When I learned that C.P. Cavafy and Odysseus Elytis both admired the prose of Alexandros Papadiamantis (1851-1911), I knew I had to read some of his work. Advised that his shorter pieces are much better than his novels, I read the collection Tales From a Greek Island and then the novella The Murderess, held to be his best work.
In light of Elytis' leftist leanings, I was more than a little surprised to find that Papadiamantis was a religious reactionary, who objected to the emancipation of women and bewailed democracy and other European habits as unsuitable for the Greeks. In one of his stories he appears to regret that Greek women no longer wore veils, which they had been obliged to do under the Ottoman occupation. Nonetheless, he was no misogynist; he was well aware of the complete lack of freedom of women in 19th century Greece, and he portrayed this fact in many of his stories with complete sympathy for the women, who quite often are the main characters.(*) And he was no elitist - his stories are generally set in the lowest economic strata.
Since he was so conservative, it was not surprising to find that he wrote much of his work in the antiquarian katharevousa Greek, which harkens back to the Greek spoken in Athens in the 4th century BCE, though apparently he leavened it with his own idiosyncratic diction. In his dialogues, however, he used contemporary colloquial speech, even dialect when appropriate. The translator, Elizabeth Constantinides, of Tales From a Greek Island assures us that his diction is completely unique and that a page of his prose can be immediately identified. Unfortunately, there is nothing linguistically notable about her translations, just a very few half-hearted gestures towards slang in some of the dialogue. Nonetheless, something else does come through - a combination of empathy, watchfulness, and relaxed patience - which I have not encountered before.
The short stories in Tales are set on the island of Skiathos, where Papadiamantis was born and raised, and with empathetic, if sometimes sardonic humor provide a rather grim picture of 19th century Greek island life. Though Papadiamantis never married, nearly all of these stories revolve around marriage, one way or another.(**) If not about marriage in the offing - the dream of a marriage - or about a marriage being lived, then about the onerous dowries families needed to pay to marry off their daughters(***) and the extremes to which this custom forced them to go, such as marrying their daughters to extremely unsuitable men in order to reduce the dowry, or waiting 20 years for a son to return from America with enough money to allow his younger sister to marry. Just two of many.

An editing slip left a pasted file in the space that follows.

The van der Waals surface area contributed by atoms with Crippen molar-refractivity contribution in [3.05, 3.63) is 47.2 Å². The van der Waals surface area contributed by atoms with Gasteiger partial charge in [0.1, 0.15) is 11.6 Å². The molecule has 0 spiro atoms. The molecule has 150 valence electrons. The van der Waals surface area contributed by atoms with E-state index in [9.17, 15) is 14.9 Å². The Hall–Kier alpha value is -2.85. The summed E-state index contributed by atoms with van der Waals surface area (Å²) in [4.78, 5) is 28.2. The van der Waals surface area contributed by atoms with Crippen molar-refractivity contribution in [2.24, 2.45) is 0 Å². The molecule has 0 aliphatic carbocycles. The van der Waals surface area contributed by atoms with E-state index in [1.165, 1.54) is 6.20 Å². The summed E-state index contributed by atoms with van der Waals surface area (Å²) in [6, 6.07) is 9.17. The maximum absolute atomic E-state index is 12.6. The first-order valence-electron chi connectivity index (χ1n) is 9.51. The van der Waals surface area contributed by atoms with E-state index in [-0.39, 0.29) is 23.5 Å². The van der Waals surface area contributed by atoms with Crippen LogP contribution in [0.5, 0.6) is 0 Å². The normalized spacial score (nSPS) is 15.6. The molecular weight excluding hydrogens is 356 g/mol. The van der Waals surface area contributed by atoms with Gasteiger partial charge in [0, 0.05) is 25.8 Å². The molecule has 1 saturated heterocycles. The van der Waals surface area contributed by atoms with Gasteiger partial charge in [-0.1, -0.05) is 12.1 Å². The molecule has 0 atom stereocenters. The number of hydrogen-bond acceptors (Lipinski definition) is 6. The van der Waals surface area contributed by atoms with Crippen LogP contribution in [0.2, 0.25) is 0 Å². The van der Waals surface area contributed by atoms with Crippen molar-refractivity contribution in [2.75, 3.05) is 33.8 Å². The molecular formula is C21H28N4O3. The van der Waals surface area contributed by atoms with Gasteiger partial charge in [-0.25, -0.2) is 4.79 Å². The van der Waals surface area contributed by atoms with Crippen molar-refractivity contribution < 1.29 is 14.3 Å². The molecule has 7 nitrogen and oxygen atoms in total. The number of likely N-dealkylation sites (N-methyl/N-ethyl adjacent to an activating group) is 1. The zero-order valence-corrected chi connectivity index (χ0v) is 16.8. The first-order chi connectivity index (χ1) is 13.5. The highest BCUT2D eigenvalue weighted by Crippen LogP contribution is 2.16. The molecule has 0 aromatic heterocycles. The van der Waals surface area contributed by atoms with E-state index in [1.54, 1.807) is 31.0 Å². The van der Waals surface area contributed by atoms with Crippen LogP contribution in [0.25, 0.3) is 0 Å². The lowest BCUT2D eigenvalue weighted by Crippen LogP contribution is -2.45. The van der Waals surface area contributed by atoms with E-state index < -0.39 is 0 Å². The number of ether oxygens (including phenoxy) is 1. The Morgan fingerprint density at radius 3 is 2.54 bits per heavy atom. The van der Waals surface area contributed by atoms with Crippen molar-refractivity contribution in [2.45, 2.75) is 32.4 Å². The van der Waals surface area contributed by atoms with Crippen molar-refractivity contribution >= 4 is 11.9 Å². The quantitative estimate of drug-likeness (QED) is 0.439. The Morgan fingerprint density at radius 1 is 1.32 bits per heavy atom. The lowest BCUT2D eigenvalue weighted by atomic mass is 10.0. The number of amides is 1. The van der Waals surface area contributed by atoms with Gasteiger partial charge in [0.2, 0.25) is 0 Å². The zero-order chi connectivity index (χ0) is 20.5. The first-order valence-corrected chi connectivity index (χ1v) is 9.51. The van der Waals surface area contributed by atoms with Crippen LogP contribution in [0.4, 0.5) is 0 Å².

Inevitable consequences of this custom are the regret and resentment parents experienced when a daughter was born. Needless to say, in some parents this found rather extreme expression - murder; or, if not murder, then murder just barely averted, stayed in the last moment, as evidenced in this collection.
But in The Murderess (1903), one strides directly to multiple murder. With such a title I am hardly spoiling the story if I reveal that a grandmother, a herbalist and healer by trade, again on the isle of Skiathos, reviews her harsh life and the prospects of her daughter and newly born, sickly granddaughter and decides that girls would be better off dead.(****) Remarkably, Papadiamantis is able to make this most unappealing premise into a powerful little book by combining Raskolnikovian self-laceration with a touch of Medean madness in the idyllic setting of an Aegean island and using finely judged flashbacks to fill in background and change the pace and mood. Very nicely done all around.
I share now Cavafy's and Elytis' admiration for Papadiamantis' work, but it is high time to leave behind the sad and claustrophobic society of 19th century Skiathos. Aποχαιρετιστήριος !
(*) In The Murderess all the main characters are women, while the men are jokes or monsters.
(**) At this time, in this place - a small island where everyone knew everybody's business - marriage was the only possibility for a man and woman to ease their passion. With all of the narrow minded busybodies poring over other people's lives, even the innocent were in trouble...
(***) In one story the parents of the bride signed over to the groom their house and furnishings and paid cash! In another, the family signed over half their property and mortgaged the rest to provide cash.
(****) Her parents solved the dowry problem by marrying her off to a simpleton who was satisfied with a perfectly worthless dowry...